While analyzing the situation, I noticed that most guesthouses around don’t have a modern toilet room. I told the family that if they would be able to build a toilet, their guest house would be immensely more attractive. The father was reluctant, saying “costs are too high.” I then pitched the idea to other guests and convinced them to help build the toilet room.
We traveled for half a day to buy the necessary materials and everybody helped to build the restroom, which was up and running in 3 days. The word was out, and more tourists came to spend their time in the guesthouse, helping cover the debts of rebuilding their homes. Again, I learned that initiative and empowering others can make a real difference.
I took this attitude with me to my professional career as well. I was a young project manager appointed with the development of the international corporate site of one of the largest food companies in my country. Soon after, my client rejected the initial site design, saying it had no “vision or excitement in it”. I quickly realized that to succeed in this project, we would need to deliver quality creative concepts.
However, this was a problem. For one thing, our company rarely provided creative services. Moreover, the project’s budget included no allocation for such services. After some thought, I realized that some of our employees were skilled enough to produce quality creative concepts. I then decided to pitch to management forming our own in-house creative team.
I talked with my CEO, but he was initially against my idea. A day later I came up with my final “sales pitch”. I offered that we do a pilot by delivering an initial creative concept just for the site’s homepage and presenting it to the client. I was thrilled when my CEO agreed to give my idea a chance.
I assembled and led a 7-member creative team, we built a new creative concept and presented it to our client. The client‘s Corporate Brand Manager was excited: “This creative team adds huge value to our project” he said. He then agreed to enlarge the original project budget by 15% to include our creative services. Eventually, we delivered the corporate site and it was approved by our client, securing $1.2 million in revenues.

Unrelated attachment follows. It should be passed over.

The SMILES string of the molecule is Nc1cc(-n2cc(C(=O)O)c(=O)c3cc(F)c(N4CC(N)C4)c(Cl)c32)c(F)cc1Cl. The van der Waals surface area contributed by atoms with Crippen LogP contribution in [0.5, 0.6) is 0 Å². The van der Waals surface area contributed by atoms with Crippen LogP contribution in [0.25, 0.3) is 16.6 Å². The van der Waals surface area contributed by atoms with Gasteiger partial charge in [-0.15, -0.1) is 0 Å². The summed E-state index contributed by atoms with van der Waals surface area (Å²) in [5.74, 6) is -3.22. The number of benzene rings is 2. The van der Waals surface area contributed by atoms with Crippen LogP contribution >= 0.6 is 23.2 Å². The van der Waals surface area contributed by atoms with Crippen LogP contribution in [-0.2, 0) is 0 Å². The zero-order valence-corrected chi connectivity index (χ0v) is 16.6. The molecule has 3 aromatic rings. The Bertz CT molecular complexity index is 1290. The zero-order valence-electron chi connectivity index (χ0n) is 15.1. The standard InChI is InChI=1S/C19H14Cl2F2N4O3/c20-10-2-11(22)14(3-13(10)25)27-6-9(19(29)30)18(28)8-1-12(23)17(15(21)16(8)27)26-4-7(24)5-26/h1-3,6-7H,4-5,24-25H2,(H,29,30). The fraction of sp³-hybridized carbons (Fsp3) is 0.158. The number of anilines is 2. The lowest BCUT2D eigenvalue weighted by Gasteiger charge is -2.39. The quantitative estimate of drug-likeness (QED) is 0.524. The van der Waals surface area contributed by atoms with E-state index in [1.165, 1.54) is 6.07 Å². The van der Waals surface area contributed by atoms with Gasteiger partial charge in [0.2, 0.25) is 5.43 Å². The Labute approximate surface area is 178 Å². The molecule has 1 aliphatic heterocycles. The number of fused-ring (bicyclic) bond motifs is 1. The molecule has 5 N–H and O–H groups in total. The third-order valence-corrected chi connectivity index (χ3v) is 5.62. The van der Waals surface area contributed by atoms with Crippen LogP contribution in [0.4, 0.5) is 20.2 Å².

This experience reinforced what I already knew – if I succeed in empowering peers and subordinates to realize their full potential, we can do great things together as a team. This is exactly the attitude I want to take with me to Kellogg.
Surrounded by fellow students, the sharpest minds from a wide range of professional and cultural backgrounds, I want to do my best to empower fellow students and work together as a team to get the most of our MBA experience, in study groups, group projects, and any program we take part in.
Moreover, I would love to share both my international and corporate experience and insights with fellow students during classes and in Kellogg’s clubs, such as the Entrepreneurship Club, while helping other students realize their own initiatives.
About four months after I began as Mobile Publisher Account Manager at an international digital marketing company, our company started to face hard times. Company stock was down and there was tremendous pressure on everyone to improve performance and create new sales revenues.
During a meeting with one of my clients, he asked me if my company supported 'in-banner video.' I had no idea what this meant, but I told him I'd look into it and get back to him right away. Diving in, I started learning about video on mobile and discovered it had great profit potential for my company since we had both the clients and the supplier to support this segment. However, at that time, we lacked both the infrastructure and technological capabilities necessary.